Shashanka Bhide

Ensuring cleaner, safer food

Updated on: Jun 14, 2011
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The E. Coli episode tells us that the potential for mishaps is greater in an inter-linked world with several producers and consumers. Apart from regulation to check contamination, producers need policy incentives for quality control.

The case of E. Coli in vegetables illustrates that whether it is bird flu, chemical contamination, adulteration or other food-linked threats to health, the potential for mishaps is greater now in an inter-linked world than before. The potential impact is magnified because producers and consumers are more in number than ever before.

The contamination of water sources by agricultural chemicals or by industrial pollution affecting water sources of agriculture, pose a serious threat to public health, and call for regulation of pollution sources.

What are the incentives to promote practices that minimise the risks to public health? Regulations on the international exchange of food and other plant or livestock material seem to be fairly strong, but when it comes to ensuring safety in food consumption the reliance is largely on individual awareness, with greater stress on controlling the spread of impact rather than preventing disasters.

Consumers are expected to wash fruits and vegetables well so that they are safer to eat; they are expected to boil water or filter to make it safe for use; or more often to simply be more immune to pathogens.

RISKS IN FOOD CHAIN

Why aren't there better returns to the supplier for safer products? Quality assurance is a desirable process, but generally costly to verify. Incentives are not strong enough for adoption of such measures in production or distribution, when there are a large number of producers or suppliers. There is a case for policy incentives to ensure that producers, distributors and consumers reap the benefits of ensuring quality.The implications of contaminated food are obvious for producers or consumers in a variety of conditions. The contamination may, however, happen at different stages of the chain that bring the produce from farm to the final consumer, and the fault may not lie with the farmer or the farm production technology.

For producers, the need for chemicals is generally unavoidable, given the present state of technology. Chemicals-free agriculture is not the norm. More effective chemicals may indeed have led to relatively pest-free produce. Losses in storage could be less now than before. But badly-handled technology is dangerous not only for the consumers of farm output, but for producers as well.

The potential risks come along with intensification of farm production. At one level, testing and certifying chemicals produced in the organised sector are a way of ensuring safer products in the market. Safe usage in such cases may be specified, and the effects of wrong usage better understood.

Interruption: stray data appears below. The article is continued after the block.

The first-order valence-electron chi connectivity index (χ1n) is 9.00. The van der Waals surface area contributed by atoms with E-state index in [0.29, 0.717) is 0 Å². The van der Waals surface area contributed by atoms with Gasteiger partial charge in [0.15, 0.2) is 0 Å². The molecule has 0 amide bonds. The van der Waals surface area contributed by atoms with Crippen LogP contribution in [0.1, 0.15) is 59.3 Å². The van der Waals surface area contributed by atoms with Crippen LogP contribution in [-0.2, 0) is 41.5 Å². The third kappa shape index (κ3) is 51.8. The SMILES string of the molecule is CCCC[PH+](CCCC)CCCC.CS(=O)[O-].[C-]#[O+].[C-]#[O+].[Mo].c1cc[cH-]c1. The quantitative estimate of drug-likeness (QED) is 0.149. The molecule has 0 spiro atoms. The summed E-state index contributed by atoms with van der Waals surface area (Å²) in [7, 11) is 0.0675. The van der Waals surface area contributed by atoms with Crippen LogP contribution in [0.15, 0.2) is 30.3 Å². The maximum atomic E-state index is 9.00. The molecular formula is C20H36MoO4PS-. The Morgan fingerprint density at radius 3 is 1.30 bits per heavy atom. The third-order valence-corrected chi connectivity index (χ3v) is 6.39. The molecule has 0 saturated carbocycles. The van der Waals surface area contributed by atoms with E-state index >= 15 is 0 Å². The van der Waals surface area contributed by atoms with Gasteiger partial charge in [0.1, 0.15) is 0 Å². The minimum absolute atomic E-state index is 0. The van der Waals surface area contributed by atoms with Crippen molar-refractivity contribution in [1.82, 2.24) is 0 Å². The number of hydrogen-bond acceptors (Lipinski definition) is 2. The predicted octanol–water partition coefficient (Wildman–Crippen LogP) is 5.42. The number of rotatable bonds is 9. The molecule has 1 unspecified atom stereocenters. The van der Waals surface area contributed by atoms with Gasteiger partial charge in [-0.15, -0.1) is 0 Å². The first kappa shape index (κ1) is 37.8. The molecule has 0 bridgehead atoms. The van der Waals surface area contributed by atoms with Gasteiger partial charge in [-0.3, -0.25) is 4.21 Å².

But where the ill-health is from unspecified sources, there is less preparedness to limit the impact. There is a need for both preventive and remedial infrastructure as the impact of the errors in the food chain, or more generally agri-human consumption link, gets magnified.

The outbreak of bacterial contamination of vegetable produce in Europe shows that even under the best of conditions, there are fatal risks in the food chain.

It was necessary to keep aside or destroy a significant quantity of the produce, as the source of contamination could not be traced. The situation was not very different when there was an outbreak of bird flu or the mad-cow disease. At an aggregate level, the losses may be small but at the level of the individual producer or consumer the losses may be fatal.

REGULATION AND INCENTIVES

Technical solutions to detect and rectify the contamination remain essential. However, it is also necessary to maintain strong incentives for safer practices, from farm to the consumer, to minimise the risks to health.

While the common experience of adulteration of grains may have declined because of adoption of better grading, storage practices and marketing channels, incentives to adopt these practices may have improved. The higher prices for better grades of produce obviously reduce incentives for adulteration.

But the price difference between poor quality produce and safer produce, under conditions in which quality assurance cannot be verified, may also lead to adulteration and mislabeling.

Trust between producer and consumer is essential. However, as Indian agriculture modernises there would be a need to ensure that we also put in place infrastructure to promote and assure quality of produce.

The need for systematic testing of produce for safety and the quality of inputs going into the production process (such as water and chemicals) will increase not merely because of any decline in trust, but because private returns to quality assurance may become more distant.

The process should not end up raising quality for only a few. Policy initiatives should reduce the cost of quality assurance and increase the cost of breach of trust.

(The author is Senior Research Counsellor, NCAER. The views are personal. >blfeedback@thehindu.co.in )

Published on June 17, 2011

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